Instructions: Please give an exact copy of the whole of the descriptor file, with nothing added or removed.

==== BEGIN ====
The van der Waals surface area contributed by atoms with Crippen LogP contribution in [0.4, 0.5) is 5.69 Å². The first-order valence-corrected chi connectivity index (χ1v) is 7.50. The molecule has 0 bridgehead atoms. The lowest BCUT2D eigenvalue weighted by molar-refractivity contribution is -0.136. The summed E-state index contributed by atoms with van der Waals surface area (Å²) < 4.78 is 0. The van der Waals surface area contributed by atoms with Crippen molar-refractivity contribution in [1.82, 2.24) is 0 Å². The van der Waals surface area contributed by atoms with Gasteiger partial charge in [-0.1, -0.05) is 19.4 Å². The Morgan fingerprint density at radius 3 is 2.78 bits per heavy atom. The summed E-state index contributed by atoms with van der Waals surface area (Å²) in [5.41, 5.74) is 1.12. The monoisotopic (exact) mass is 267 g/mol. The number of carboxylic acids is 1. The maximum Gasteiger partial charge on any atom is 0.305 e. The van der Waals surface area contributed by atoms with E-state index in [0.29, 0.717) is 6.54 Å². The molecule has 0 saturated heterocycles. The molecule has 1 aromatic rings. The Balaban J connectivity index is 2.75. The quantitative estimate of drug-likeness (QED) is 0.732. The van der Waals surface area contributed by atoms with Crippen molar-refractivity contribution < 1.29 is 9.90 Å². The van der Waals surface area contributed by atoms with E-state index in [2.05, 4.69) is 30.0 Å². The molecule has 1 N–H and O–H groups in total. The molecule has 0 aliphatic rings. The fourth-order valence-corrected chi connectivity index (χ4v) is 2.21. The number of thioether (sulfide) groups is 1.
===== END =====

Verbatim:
The van der Waals surface area contributed by atoms with Crippen LogP contribution in [0.4, 0.5) is 5.69 Å². The first-order valence-corrected chi connectivity index (χ1v) is 7.50. The molecule has 0 bridgehead atoms. The lowest BCUT2D eigenvalue weighted by molar-refractivity contribution is -0.136. The summed E-state index contributed by atoms with van der Waals surface area (Å²) < 4.78 is 0. The van der Waals surface area contributed by atoms with Crippen molar-refractivity contribution in [1.82, 2.24) is 0 Å². The van der Waals surface area contributed by atoms with Gasteiger partial charge in [-0.1, -0.05) is 19.4 Å². The Morgan fingerprint density at radius 3 is 2.78 bits per heavy atom. The summed E-state index contributed by atoms with van der Waals surface area (Å²) in [5.41, 5.74) is 1.12. The monoisotopic (exact) mass is 267 g/mol. The number of carboxylic acids is 1. The maximum Gasteiger partial charge on any atom is 0.305 e. The van der Waals surface area contributed by atoms with E-state index in [0.29, 0.717) is 6.54 Å². The molecule has 0 saturated heterocycles. The molecule has 1 aromatic rings. The Balaban J connectivity index is 2.75. The quantitative estimate of drug-likeness (QED) is 0.732. The van der Waals surface area contributed by atoms with Crippen molar-refractivity contribution < 1.29 is 9.90 Å². The van der Waals surface area contributed by atoms with E-state index in [2.05, 4.69) is 30.0 Å². The molecule has 1 N–H and O–H groups in total. The molecule has 0 aliphatic rings. The fourth-order valence-corrected chi connectivity index (χ4v) is 2.21. The number of thioether (sulfide) groups is 1.